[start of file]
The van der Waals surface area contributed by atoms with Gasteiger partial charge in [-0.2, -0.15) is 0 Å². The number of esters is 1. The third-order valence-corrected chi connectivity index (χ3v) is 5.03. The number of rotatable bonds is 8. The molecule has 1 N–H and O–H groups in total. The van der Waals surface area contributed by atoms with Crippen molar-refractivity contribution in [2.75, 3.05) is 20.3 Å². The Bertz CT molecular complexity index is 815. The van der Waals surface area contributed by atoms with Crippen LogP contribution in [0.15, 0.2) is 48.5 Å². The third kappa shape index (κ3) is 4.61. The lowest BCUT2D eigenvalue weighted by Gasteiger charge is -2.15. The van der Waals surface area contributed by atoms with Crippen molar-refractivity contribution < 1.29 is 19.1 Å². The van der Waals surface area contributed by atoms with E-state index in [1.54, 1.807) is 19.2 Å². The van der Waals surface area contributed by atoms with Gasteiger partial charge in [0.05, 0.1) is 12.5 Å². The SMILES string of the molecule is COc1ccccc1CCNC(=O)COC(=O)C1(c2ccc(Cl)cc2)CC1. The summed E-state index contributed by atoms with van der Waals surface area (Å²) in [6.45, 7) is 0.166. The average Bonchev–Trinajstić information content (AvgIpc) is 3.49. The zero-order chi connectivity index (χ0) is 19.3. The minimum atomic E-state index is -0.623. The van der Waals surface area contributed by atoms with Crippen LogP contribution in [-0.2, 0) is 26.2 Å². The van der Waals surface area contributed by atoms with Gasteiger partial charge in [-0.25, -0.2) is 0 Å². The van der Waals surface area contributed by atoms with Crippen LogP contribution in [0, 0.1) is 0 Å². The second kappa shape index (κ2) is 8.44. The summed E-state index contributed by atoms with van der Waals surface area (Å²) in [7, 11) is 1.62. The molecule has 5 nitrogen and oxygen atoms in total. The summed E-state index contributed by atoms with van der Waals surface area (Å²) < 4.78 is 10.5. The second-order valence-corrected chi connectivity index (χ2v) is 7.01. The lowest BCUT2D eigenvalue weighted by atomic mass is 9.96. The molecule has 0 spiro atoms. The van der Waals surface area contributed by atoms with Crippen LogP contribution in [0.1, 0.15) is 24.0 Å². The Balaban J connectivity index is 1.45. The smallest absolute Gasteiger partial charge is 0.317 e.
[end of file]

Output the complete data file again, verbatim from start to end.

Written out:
The van der Waals surface area contributed by atoms with Gasteiger partial charge in [-0.2, -0.15) is 0 Å². The number of esters is 1. The third-order valence-corrected chi connectivity index (χ3v) is 5.03. The number of rotatable bonds is 8. The molecule has 1 N–H and O–H groups in total. The van der Waals surface area contributed by atoms with Crippen molar-refractivity contribution in [2.75, 3.05) is 20.3 Å². The Bertz CT molecular complexity index is 815. The van der Waals surface area contributed by atoms with Crippen LogP contribution in [0.15, 0.2) is 48.5 Å². The third kappa shape index (κ3) is 4.61. The lowest BCUT2D eigenvalue weighted by Gasteiger charge is -2.15. The van der Waals surface area contributed by atoms with Crippen molar-refractivity contribution < 1.29 is 19.1 Å². The van der Waals surface area contributed by atoms with E-state index in [1.54, 1.807) is 19.2 Å². The van der Waals surface area contributed by atoms with Gasteiger partial charge in [0.05, 0.1) is 12.5 Å². The SMILES string of the molecule is COc1ccccc1CCNC(=O)COC(=O)C1(c2ccc(Cl)cc2)CC1. The summed E-state index contributed by atoms with van der Waals surface area (Å²) in [6.45, 7) is 0.166. The average Bonchev–Trinajstić information content (AvgIpc) is 3.49. The zero-order chi connectivity index (χ0) is 19.3. The minimum atomic E-state index is -0.623. The van der Waals surface area contributed by atoms with Crippen LogP contribution in [-0.2, 0) is 26.2 Å². The van der Waals surface area contributed by atoms with Gasteiger partial charge in [-0.25, -0.2) is 0 Å². The van der Waals surface area contributed by atoms with Crippen LogP contribution in [0, 0.1) is 0 Å². The second kappa shape index (κ2) is 8.44. The summed E-state index contributed by atoms with van der Waals surface area (Å²) in [7, 11) is 1.62. The molecule has 5 nitrogen and oxygen atoms in total. The summed E-state index contributed by atoms with van der Waals surface area (Å²) < 4.78 is 10.5. The second-order valence-corrected chi connectivity index (χ2v) is 7.01. The lowest BCUT2D eigenvalue weighted by atomic mass is 9.96. The molecule has 0 spiro atoms. The van der Waals surface area contributed by atoms with Crippen LogP contribution in [0.1, 0.15) is 24.0 Å². The Balaban J connectivity index is 1.45. The smallest absolute Gasteiger partial charge is 0.317 e.